Ontario's Historical Plaques 

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Tecumseh 1768-1813


Photo by Alan L Brown - Posted June, 2009


Photo by contributor Wayne Adam - Posted September, 2011


Photo by Alan L Brown - Posted June, 2009

Plaque Location

The Municipality of Chatham-Kent
On Road 2 (Longwoods Road) at street number 14376
4.2 km east of Road 21 in Thamesville

Coordinates: N 42 33.920 W 81 55.834


Click here for a larger map

Plaque Text

Born in a Shawnee village in what is now Ohio, Tecumseh became in the 1770s co-leader with his brother, the Prophet, of a movement to restore and preserve traditional Indian values. He believed a union of all the western tribes to drive back white settlement to be the one hope for Indian survival and spread this idea the length of the frontier. Seeing the Americans as the immediate threat, he allied himself with the British in 1812, assisted in the capture of Detroit and was killed near here at the Battle of the Thames on 5 October 1813, while retreating with General Proctor from Amherstburg.

Another plaque at this location
Battle of Moraviantown, 1813 (Battle of the Thames)

Related Ontario plaques
New Fairfield 1815
Skirmish at McCrae's House
Fairfield on the Thames
The Capture of Detroit


First Nations

War of 1812

Chatham-Kent Plaques

Here are the visitors' comments for this page.

> Posted November 20, 2013
"Hah-Tee-Toh" (Hello). The term "great" has been laid upon many renowned Native patriots who fought for our human rights on this Mother Earth. However, the name Tecumseh is a leader among those great ones. Born to pre-U.S.A. Native America, he lived a life of resistance and defended the Native beliefs. He crossed-over to the Spirit-World in battle in Canada and his resting place will never been known. His battle cry will live on in infamy, "Weshe-catwello Kewshela-waypa!" (Let us be strong in doing right!), not only Shawnee, but for all Native and right minded human beings who honour the indomitable quest for justice and freedom.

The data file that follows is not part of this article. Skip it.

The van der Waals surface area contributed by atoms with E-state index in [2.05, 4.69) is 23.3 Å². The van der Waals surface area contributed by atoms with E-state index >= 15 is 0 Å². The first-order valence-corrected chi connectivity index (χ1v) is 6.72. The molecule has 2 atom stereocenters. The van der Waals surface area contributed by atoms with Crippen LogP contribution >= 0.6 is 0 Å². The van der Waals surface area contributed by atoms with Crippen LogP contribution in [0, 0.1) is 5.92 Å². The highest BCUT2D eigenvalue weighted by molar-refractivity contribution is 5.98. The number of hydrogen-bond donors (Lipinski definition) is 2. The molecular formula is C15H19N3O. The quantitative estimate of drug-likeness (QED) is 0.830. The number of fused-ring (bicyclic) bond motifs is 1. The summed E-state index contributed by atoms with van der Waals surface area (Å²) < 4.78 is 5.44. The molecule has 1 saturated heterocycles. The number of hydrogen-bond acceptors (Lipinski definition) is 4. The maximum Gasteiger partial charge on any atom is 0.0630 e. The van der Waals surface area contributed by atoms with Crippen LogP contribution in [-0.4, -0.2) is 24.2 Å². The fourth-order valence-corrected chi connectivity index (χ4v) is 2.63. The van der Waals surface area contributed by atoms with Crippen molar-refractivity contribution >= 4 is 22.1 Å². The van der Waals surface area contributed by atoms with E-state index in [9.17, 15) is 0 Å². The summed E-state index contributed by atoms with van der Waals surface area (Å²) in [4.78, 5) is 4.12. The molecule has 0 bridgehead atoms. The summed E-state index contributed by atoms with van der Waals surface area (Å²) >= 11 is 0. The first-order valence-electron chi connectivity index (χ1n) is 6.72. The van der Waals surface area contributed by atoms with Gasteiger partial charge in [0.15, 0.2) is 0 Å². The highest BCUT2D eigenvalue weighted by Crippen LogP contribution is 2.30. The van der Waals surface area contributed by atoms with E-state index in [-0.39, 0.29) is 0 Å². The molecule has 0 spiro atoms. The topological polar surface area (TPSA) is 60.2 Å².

"Nee-yah-way" (thank you), a descendant

> Posted July 18, 2012
Tecumseh didn't care too much for the British as they reneged on a promise to help the Shawnee tribes during the battle of Fallen Timbers (1794). After the French lost Canada to the British in 1763, the natives were treated like dirt. This inspired Pontiac another great chief to lay siege on all the British forts in the Great Lakes. Tecumseh did not trust the British and would have rather thrown out the American settlers with his own band of tribes. Unfortunately he had no choice but to side with the British. Ultimately the biggest losers of the 1812 war was the natives as they lost all rights to their homeland as the British gave it all away back to the U.S. Ironically Tecumseh has been honoured more in the States with his name reflected in towns and memorials. Perhaps today people can appreciate someone who had fought so bravely and sacrificed so much to save his homeland.

> Posted September 28, 2010
I agree with the previous post. There should be a statue of Tecumseh among the other great political and military leaders of Canada. Canada was saved from U.S. invasion because of a combination of British regulars, Canadian militia and Indian warriors, yet Tecumseh is largely forgotten for the role he played in leading these warriors and uniting many tribes. The role General Brock played in the war cannot be diminished, but he himself recognized the value of Tecumseh's contribution.

> Posted September 12, 2010
Why is there no Statue of this GREAT Canadian Hero in Ottawa? General Brock could not have held back the US if it where not for this Leader, Chief, and Man. Our nation owes a lot to the Natives that have served in its good name.

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